“Bringing back an urban river is hard work and relies on meaningful partnerships between local communities and all levels of government.” -Nilka Martell, Chair of the Bronx River Alliance. The Bronx and Harlem River Watersheds Urban Waters Federal Partnership was designed to reconnect marginalized communities in the Bronx to healthy and clean waterways and riverfronts. The Partnership and its Ambassador aim to coordinate and elevate the efforts of over 40 state and community partners in both watersheds, finding common ground between agencies and communities in support of these critical waterways.

Explore the full story map to learn more.

A flooded park with trees and swing sets, set against the Houston, Texas skyline.

Over 12% of the U.S. population is exposed to flood risk, including nearly 170 coastal communities reaching or exceeding the threshold for chronic inundation from rising seas by 2035. Drought is no less of a threat. River Network provides knowledge, tools, and engagement opportunities to local champions building resilient communities that anticipate risk, limit impact, and recover quickly from disaster.

Below, learn about River Network’s work related to resilience, and connect with our staff working on these issues.

Learn more.

Science Corner: Crowdsourcing Data to Understand Local Perspectives

The latest from our science team.

Community-led research, or CLR, is a strategy that centers genuine community engagement in collecting, analyzing, and putting to action locally sourced data. As an example, Michigan’s Lower Grand River Organization of Watersheds (LGROW) is utilizing crowdsourced data collected through Social Pinpoint to understand the strengths, weaknesses, opportunities, and threats across the Lower Grand River Watershed —a huge watershed encompassing roughly 3,000 square miles. To better understand the local perspectives and interests across this vast area, LGROW is focusing on individual subwatersheds within the basin. After working with a steering committee of local representatives from two target subwatersheds, LGROW developed and launched an online platform that is open to the public for input. Via an online mapping exercise and an “idea wall” that collects general comments and concerns, LGROW is collecting data to inform the Lower Grand River Watershed Resilience Plan and respective action plans for specific communities. These hyper-local action plans will be given to local leaders in subwatersheds to provide direction and resources for improving resilience to climate change and other identified threats.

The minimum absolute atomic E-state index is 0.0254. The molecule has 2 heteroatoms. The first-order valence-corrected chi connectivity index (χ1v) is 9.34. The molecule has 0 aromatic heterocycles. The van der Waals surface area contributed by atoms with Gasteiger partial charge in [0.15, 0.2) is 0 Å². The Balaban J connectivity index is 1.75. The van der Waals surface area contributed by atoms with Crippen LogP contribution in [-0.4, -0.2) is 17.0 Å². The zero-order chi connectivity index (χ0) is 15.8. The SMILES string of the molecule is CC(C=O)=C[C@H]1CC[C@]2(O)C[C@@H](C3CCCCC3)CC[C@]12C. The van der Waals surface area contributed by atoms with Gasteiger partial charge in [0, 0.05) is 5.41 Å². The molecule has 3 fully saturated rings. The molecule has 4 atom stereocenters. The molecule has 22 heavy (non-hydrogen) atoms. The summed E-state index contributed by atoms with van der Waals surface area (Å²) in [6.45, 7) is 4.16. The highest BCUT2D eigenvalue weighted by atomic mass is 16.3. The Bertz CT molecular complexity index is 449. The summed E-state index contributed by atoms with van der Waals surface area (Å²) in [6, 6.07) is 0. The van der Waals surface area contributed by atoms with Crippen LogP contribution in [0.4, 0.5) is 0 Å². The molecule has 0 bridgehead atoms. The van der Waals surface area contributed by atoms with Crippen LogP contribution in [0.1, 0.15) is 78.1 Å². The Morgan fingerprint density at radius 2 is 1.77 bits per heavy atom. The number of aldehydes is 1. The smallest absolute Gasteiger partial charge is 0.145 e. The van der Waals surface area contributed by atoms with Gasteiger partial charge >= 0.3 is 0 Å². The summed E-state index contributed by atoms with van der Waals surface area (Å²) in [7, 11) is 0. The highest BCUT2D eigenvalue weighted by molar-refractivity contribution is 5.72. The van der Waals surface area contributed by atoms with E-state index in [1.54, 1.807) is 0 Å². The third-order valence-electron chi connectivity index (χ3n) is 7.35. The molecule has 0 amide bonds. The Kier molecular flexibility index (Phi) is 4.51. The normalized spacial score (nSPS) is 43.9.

Events & Learning Opportunities

Communications for Coalitions Learning Series: October 21, November 4, November 18

This fall, the Urban Waters Learning Network is sponsoring the 3-part “Communications for Coalitions Learning Series,” led by Brandon Hayes of Bold Bison Communications Consulting. This virtual learning series is designed to enhance the skills and capacities of coalitions and multi-stakeholder partnerships, including the Urban Waters Federal Partnership locations and others. Each of these 90-minute, highly interactive sessions will focus on the particular opportunities and challenges inherent in communicating the work of coalitions. We encourage participants to attend all three sessions, if possible.

Learn more and register.

EPA National Environmental Justice Call

Oct. 12, 2p ET / 11a PT
This National Environmental Justice Community Engagement Call will feature a conversation about EPA’s Diesel Emissions Reduction Act (DERA) Program, which — in combination with EPA’s Ports Initiative — is a Justice40 pilot program. In addition the conversation will feature a discussion about EPA’s multi-year Strategic Plan goals for environmental justice and civil rights.

Learn more and register.

Tap Your Potential Curriculum Lunch and Learn